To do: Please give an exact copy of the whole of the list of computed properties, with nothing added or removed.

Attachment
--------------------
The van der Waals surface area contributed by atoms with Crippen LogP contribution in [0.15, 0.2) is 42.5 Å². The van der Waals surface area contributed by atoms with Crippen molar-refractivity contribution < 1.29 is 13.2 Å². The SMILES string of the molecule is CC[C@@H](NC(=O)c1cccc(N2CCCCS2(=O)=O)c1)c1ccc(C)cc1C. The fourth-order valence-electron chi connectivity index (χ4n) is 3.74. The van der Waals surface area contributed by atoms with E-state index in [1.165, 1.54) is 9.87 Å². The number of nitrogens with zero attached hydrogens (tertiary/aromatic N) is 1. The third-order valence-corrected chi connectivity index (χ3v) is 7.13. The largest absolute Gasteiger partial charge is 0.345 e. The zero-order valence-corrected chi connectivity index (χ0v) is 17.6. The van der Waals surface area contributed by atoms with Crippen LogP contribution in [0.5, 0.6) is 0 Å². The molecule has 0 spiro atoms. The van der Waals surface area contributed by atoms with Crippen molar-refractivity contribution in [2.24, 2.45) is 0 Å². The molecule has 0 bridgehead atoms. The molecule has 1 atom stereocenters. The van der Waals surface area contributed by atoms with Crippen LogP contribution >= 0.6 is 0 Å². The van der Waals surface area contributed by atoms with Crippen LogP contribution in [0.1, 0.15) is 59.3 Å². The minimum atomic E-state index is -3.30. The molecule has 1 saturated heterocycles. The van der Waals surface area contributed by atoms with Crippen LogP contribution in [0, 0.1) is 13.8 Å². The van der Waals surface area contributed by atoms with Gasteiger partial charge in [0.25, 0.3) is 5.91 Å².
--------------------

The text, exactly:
The van der Waals surface area contributed by atoms with Crippen LogP contribution in [0.15, 0.2) is 42.5 Å². The van der Waals surface area contributed by atoms with Crippen molar-refractivity contribution < 1.29 is 13.2 Å². The SMILES string of the molecule is CC[C@@H](NC(=O)c1cccc(N2CCCCS2(=O)=O)c1)c1ccc(C)cc1C. The fourth-order valence-electron chi connectivity index (χ4n) is 3.74. The van der Waals surface area contributed by atoms with E-state index in [1.165, 1.54) is 9.87 Å². The number of nitrogens with zero attached hydrogens (tertiary/aromatic N) is 1. The third-order valence-corrected chi connectivity index (χ3v) is 7.13. The largest absolute Gasteiger partial charge is 0.345 e. The zero-order valence-corrected chi connectivity index (χ0v) is 17.6. The van der Waals surface area contributed by atoms with Crippen LogP contribution in [0.5, 0.6) is 0 Å². The molecule has 0 spiro atoms. The van der Waals surface area contributed by atoms with Crippen molar-refractivity contribution in [2.24, 2.45) is 0 Å². The molecule has 0 bridgehead atoms. The molecule has 1 atom stereocenters. The van der Waals surface area contributed by atoms with Crippen LogP contribution >= 0.6 is 0 Å². The van der Waals surface area contributed by atoms with Crippen LogP contribution in [0.1, 0.15) is 59.3 Å². The minimum atomic E-state index is -3.30. The molecule has 1 saturated heterocycles. The van der Waals surface area contributed by atoms with Crippen LogP contribution in [0, 0.1) is 13.8 Å². The van der Waals surface area contributed by atoms with Gasteiger partial charge in [0.25, 0.3) is 5.91 Å².